Though the West Bengal Chief Minister had given the assurance that the dispossessed in the Deocha-Pachami coal mine project in Birbhum would not suffer the predicament of landlosers in Singur and Nandigram, the welter of issues raised by green activists call for reflection. They have raised specific questions relating to the impact on environment of the proposed project to mine coal and basalt.
A section of the settlers is vehemently opposed to the project. Those in the present government, it would be pertinent to recall, had opposed the chemical hub project in Nayachar on environmental grounds. Thus far, it is far from certain whether the protocol to obtain environmental clearance has been adhered to.
There is no data available in the public domain about the possible impact of the proposed project, and if any “mitigation steps” have been taken, despite the fact that acquisition of land has started. The government says that the compensation package has been announced and job application forms are being distributed.
It bears recall that at the Glasgow climate summit last November, all countries, including India, had agreed to the procedure of coal phase-down chiefly to curb global emissions and warming. Green activists wonder whether the detailed project report and the assessment report on the environmental impact have been prepared. They say work on the project has started without such crucial assessments. Public hearings are yet to be held. Nor for that matter has the extent of forest area to be cleared – or the number of trees to be cut – been ascertained.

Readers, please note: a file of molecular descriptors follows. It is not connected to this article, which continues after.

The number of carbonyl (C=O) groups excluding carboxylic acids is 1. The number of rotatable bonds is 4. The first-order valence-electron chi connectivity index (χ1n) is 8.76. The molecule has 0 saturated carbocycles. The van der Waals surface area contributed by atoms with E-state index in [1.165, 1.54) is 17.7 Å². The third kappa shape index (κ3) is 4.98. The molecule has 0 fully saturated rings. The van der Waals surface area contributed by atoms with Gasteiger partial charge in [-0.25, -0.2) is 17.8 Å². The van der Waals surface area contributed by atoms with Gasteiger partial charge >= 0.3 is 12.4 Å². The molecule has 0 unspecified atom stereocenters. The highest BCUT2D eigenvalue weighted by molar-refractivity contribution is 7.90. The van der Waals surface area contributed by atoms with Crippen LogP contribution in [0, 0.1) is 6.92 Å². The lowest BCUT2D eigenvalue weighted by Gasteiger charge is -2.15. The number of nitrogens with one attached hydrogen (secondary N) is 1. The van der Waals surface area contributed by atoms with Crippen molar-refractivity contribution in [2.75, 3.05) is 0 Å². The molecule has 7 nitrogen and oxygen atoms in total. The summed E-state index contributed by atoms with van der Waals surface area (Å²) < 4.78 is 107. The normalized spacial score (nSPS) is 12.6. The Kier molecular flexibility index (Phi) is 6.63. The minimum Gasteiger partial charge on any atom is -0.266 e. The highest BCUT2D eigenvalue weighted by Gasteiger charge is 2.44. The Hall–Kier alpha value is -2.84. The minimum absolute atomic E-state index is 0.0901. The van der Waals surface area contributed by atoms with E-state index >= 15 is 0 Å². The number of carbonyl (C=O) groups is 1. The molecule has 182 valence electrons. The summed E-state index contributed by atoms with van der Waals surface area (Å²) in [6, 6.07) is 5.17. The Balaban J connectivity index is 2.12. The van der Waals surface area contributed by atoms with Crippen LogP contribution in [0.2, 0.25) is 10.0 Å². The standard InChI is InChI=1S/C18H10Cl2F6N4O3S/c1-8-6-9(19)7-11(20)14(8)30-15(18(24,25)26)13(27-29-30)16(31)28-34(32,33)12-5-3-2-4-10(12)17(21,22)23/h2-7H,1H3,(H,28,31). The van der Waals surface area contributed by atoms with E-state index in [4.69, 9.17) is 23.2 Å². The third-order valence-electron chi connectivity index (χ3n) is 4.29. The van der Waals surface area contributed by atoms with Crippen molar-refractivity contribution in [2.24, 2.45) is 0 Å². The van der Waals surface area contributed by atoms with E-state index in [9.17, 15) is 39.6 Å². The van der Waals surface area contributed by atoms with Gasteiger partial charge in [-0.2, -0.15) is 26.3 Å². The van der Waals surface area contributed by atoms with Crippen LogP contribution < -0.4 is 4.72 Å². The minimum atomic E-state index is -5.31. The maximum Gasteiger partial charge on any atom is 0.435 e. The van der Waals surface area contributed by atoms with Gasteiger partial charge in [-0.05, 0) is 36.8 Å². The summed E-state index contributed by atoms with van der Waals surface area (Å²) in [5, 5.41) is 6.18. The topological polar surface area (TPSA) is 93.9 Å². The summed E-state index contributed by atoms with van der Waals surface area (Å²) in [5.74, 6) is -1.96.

The status of the ground water and the surface water in the area calls for thorough calibration to determine the impact on nearby rivers. The danger of pollution in the peripheral areas is real. Not the least because the mining of coal will be carried out with huge explosives to break the basalt barrier. It is not known how the project will manage toxic waste and preserve biodiversity.
There are, in a word, a bevy of red herrings across the trail. Indeed, a report crafted by the Geological Survey of India mentions what it calls the “existence of thick basalt layers” that is bound to render mining still more difficult. No less a matter of concern is the feasibility of the project not the least because of the resistance to thermal power.
The Glasgow summit had underlined the urgency to reduce the use of coal to minimise carbon emissions. The West Bengal government might, in the manner of Bangladesh, have to countenance certain challenges. It shall not be easy to obtain funds and technical support for a coal-based project. Perhaps it is time to pause, reflect and take stock of all imperatives.